The Volokh Conspiracy
Mostly law professors | Sometimes contrarian | Often libertarian | Always independent
Throughout the Emoluments Clauses litigation (See Parts 1, 2, 3, 4, and 5), we have argued in amicus briefs filed with federal district courts in New York, the District of Columbia, and Maryland: that the complaints were each filed against the President exclusively in his "official" capacity, but the conduct plaintiffs are complaining about is not "official" conduct. As we noted in Part 6 of this series, the Department of Justice ("DOJ"), which is defending the President, has failed to argue that the Maryland complaint (where the issue was discussed during oral argument) or any of the other two complaints were improperly pleaded. To the contrary, DOJ has maintained that the Maryland case is properly pleaded as an official capacity suit. Part 7 explained why the President's acceptance or receipt of purported profits and purported emoluments are not, as DOJ argued, "executive action."
This eighth installment will address an essential follow-up question. Even if the Plaintiffs (in the Maryland case) amend their complaint to enjoin conduct taken by the President in his individual capacity, they still will have failed to state claim on which relief can be granted. Why? Because there is no express or implied constitutional cause of action under which the Plaintiffs can bring such an individual capacity suit.
As a general matter, federal officers can be sued in their official capacity for purported violations of the Constitution. We have already addressed (in parts 6 and 7) why the allegations made against President Trump do not amount to an official capacity suit. (Likewise, we set aside for a moment whether a federal court has the power to issue an injunction against the sitting President, in light of Mississippi v. Johnson.) On the other hand, in order for such officers to be sued in their individual capacity, the Plaintiffs must identify a relevant cause of action. No cause of action exists to allow a suit against the sitting President in his individual capacity for violating the Constitution's Foreign and Domestic Emoluments Clauses. Causes of action come in two types: express and implied.
Express Causes of Action. Unlike the traditional congressionally-enacted action brought under 42 U.S.C. § 1983—which allows suits against state officers in their official and individual capacities—Congress has never seen fit to create by statute an express cause of action against federal officers, much less a cause of action against federal officers based on the Emoluments Clauses. (That Congress could have enacted such a statute, and have not done so, should provide courts some pause to resolve these matters.)
Implied Causes of Action Based on the Constitution. The Supreme Court has created implied constitutional causes of action under the Fourth, Fifth, and Eighth Amendments pursuant to the doctrine announced in Bivens v. Six Unknown Named Agents. 403 U.S. 388 (1971). However, the Supreme Court has not seen fit to imply a constitutional cause of action against federal officers with respect to any other rights-conferring provisions of the Bill of Rights. See generally Erwin Chemerinsky, Federal Jurisdiction § 9.2 (7th ed. 2016). Indeed, the Supreme Court's recent plurality decision in Ziglar v. Abbasi casts serious doubt on extending this doctrine to any "new Bivens context" with respect to the Fourth Amendment. 137 S. Ct. 1843, 1860 (2017).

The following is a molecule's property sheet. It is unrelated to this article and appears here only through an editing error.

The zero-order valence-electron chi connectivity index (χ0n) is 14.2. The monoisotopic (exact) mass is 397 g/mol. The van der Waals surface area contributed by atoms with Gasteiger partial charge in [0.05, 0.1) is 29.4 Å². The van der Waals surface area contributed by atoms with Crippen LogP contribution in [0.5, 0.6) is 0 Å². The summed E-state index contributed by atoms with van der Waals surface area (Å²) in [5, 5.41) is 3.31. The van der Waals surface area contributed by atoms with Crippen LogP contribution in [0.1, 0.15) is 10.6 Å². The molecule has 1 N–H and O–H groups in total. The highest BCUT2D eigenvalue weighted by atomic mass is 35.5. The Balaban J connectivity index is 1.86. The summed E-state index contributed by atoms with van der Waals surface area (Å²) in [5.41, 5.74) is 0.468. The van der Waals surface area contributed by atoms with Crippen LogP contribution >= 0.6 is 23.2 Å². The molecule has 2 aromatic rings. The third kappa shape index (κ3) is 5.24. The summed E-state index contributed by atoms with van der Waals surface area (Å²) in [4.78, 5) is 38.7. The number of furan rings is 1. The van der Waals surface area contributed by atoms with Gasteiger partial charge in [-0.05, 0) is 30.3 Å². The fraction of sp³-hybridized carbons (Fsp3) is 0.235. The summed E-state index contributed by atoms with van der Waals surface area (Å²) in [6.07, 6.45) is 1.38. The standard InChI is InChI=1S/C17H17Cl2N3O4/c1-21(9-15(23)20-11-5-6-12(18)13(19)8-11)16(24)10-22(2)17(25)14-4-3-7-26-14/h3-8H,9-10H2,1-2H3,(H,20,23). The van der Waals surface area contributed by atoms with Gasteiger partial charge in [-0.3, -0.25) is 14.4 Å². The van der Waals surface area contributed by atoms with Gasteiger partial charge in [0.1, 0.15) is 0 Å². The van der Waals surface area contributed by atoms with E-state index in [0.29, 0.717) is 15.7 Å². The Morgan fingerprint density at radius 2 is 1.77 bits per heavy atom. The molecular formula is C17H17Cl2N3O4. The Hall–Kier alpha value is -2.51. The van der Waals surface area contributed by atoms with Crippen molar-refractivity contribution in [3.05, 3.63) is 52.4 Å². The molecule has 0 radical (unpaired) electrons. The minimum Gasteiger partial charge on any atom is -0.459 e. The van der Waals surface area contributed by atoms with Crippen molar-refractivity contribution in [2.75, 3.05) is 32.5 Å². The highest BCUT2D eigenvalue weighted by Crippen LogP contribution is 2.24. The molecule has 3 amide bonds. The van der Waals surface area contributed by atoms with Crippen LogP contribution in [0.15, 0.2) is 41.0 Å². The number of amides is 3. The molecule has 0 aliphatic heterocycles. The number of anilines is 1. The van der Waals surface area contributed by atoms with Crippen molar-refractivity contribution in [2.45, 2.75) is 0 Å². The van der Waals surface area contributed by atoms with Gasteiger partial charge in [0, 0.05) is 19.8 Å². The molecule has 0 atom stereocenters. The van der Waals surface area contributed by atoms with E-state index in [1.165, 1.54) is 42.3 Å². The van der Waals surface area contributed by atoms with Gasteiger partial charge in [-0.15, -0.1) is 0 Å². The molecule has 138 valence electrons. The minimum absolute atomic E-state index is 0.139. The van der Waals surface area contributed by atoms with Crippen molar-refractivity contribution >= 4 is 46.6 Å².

This rule would apply with even greater force to structural provisions (as opposed to rights-conferring provisions) of the Constitution, such as the Foreign Emoluments Clause and the Domestic Emoluments Clause. These two structural provisions have never been the basis for an implied cause of action. The plaintiffs in the Maryland litigation have cited Bond v. United States (2011) for the proposition that claims based on structural provisions of the Constitution are justiciable. Plaintiffs' claim is a stretch. In Bond, the defendant raised the Tenth Amendment as a defense against a criminal prosecution. The usual rules of justiciability are very different in the civil and criminal context. In any event, because of the ongoing prosecution, the defendant in Bond did not need to rely either on an implied or an express cause of action. Bond therefore does not speak, one way or the other, to whether a new and novel judicially-created implied constitutional cause of action should be implied from the Foreign Emoluments Clause or the Domestic Emoluments Clause.
Furthermore, under Ziglar, courts should hesitate before creating a new judicially-created implied constitutional cause of action based on provisions of the Constitution that have never been interpreted by the Supreme Court at all. Finally, although we have questioned whether the Foreign Gifts and Decorations Act, 5 U.S.C. § 7342(a)(1)(E) is premised on the Foreign Emoluments Clause, (Response at 18–19), to the extent that the former statute is authorized by the latter constitutional provision, the case for an implied constitutional cause of action becomes even weaker because Congress's statute occupies the field. That a federal statute occupies the field, counsels against a court crafting a novel judicially-created implied constitutional cause of action.